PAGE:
11 January 2022
During a grower webinar in November 2021, hosted by US trade magazine Greenhouse Management and Canadian control systems supplier Argus Controls, greenhouse controls consultant Jeff Woolsey addressed the relationship between using fully integrated control solutions and key concepts for greenhouse operations, such as return on investment, plant quality, efficient use of resources and product tracking.
These days every decision you make about managing your greenhouse and the crops you grow in it depends on data – and the more data you’re able to draw on, the better and more consistent your decision-making is likely to be.
Until recently for many, ‘data’ meant a grower’s accumulated experience, alongside any written records kept for future reference.
But modern integrated greenhouse controls to capture and use data from a vast array of sensors – from weather stations and temperature and humidity sensors to fertiliser dose settings and vent or screen positions – so have the game-changing ability to archive, and help you use, detailed records on everything that can have an impact on your crop.
The implications for improved decision-making and planning are almost as important a benefit from such systems as the more efficient and effective day-to-day climate control they deliver, according to US greenhouse systems engineering consultant Jeff Woolsey.
“We hear a lot about artificial intelligence but you don’t need it to make your control system smarter,” he told a grower webinar in November. “Integrated control can be a game-changer in smaller as well as large facilities. Whatever size nursery, it will bring the same advantages.”
Whether you’re introducing integration by upgrading an existing control system or investing in a new one, there are three key points to consider, he says.
First, integration means the system has to be capable of basing its control decisions on inputs from a range of sources. “The most obvious is an on-site weather station and you should not skimp on that as the system relies on weather data more than any other input,” he says. “But there are others you might not immediately think of, such as flow rates in the fertiliser dosing system.”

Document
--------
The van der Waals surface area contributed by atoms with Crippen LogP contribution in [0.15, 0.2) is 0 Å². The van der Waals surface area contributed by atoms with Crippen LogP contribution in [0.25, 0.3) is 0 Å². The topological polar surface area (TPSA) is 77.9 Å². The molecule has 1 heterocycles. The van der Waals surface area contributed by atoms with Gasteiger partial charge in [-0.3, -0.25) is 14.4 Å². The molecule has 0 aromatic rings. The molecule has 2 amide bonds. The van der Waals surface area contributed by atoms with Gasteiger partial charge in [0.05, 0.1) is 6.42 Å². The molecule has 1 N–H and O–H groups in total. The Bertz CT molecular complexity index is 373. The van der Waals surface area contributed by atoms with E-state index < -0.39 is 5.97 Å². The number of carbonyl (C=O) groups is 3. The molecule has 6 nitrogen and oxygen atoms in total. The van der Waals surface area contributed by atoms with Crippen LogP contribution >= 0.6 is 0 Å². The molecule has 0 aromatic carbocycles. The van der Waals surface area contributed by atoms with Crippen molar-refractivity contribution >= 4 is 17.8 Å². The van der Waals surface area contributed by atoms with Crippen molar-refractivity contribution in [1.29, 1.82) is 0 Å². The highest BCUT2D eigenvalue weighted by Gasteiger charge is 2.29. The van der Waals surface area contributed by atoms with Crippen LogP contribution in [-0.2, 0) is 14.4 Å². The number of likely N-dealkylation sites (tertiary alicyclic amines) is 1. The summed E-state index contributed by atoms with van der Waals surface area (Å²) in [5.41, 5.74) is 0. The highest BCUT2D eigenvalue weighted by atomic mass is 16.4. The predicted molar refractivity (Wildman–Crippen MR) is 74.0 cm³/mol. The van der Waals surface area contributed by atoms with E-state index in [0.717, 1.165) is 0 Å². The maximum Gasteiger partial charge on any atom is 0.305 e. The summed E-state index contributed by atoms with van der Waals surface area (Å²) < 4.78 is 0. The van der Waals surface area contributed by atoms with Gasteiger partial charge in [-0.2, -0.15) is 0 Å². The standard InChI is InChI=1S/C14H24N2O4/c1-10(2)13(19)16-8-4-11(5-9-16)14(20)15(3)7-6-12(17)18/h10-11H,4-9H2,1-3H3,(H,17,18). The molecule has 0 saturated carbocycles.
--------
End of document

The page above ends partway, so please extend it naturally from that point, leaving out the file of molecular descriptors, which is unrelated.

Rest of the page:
Weather stations, glasshouse climate sensors and so on can be linked to the controller via a wireless set-up – potentially offering more flexibility for positioning – or through ethernet or similar cable network. The heating systems, vents and screens being controlled can be connected in the same way.
Second, the system should base its decisions on variable inputs and targets rather than simple static set points, which Woolsey says makes it respond faster and more appropriately in changeable weather conditions, such as when clouds are rolling past on a sunny day. The system can forecast, and so make ‘pre-emptive’ changes, which keeps the environment more stable as well as reduces wear and tear on equipment such as vents and screens.
A further advantage of using variable inputs and targets to control the system is that it builds in an element of ‘self-correction’. For example, says Woolsey, if your fertigation dosing system uses multiple heads and one fails, it can automatically adjust the others to compensate as well as trigger an alert.
Third, you should be able to access and manage the system remotely over the internet, from your smartphone or laptop. “Remote access is a major advantage,” says Woolsey. “You may already be able to get an alarm if something goes wrong at 2am but remote access means you can see how serious it is and whether you need to go in to deal with it.
“You can also change set points remotely, or the way equipment such as a shade screen is being used, or check the performance of different zones over the past few days, without leaving your office.”
When it comes to judging the value of moving to an integrated control system, Woolsey says top of the list is the improved crop quality resulting from its ability to maintain the environment close to optimum. “That includes, for example, delivering a reliable and verified average daily temperature using energy as efficiently as possible; provision of fertigation at reliable and verified EC and pH using the least amount of fertiliser or acid stock possible; and being able to monitor water quality to flag up and control disease risk,” he says.
“Integrated control will give you a consistent high-quality product season after season.”
Alongside that is energy efficiency – a term Woolsey prefers to energy conservation, as a small increase in energy input can often greatly improve crop quality or cut growing times while some energy conservation measures do the opposite.
Then there’s the value of the archived data which is collected. As well as being fed back into the system to fine-tune its control decisions, the data is also available for the grower to analyse for troubleshooting and for planning. “You can troubleshoot the whole nursery from your desk,” says Woolsey.
“And when it comes to planning new projects the data can really help pin down specifications. It means you make better decisions, with less guesswork and less risk that equipment will be over- or under-sized.”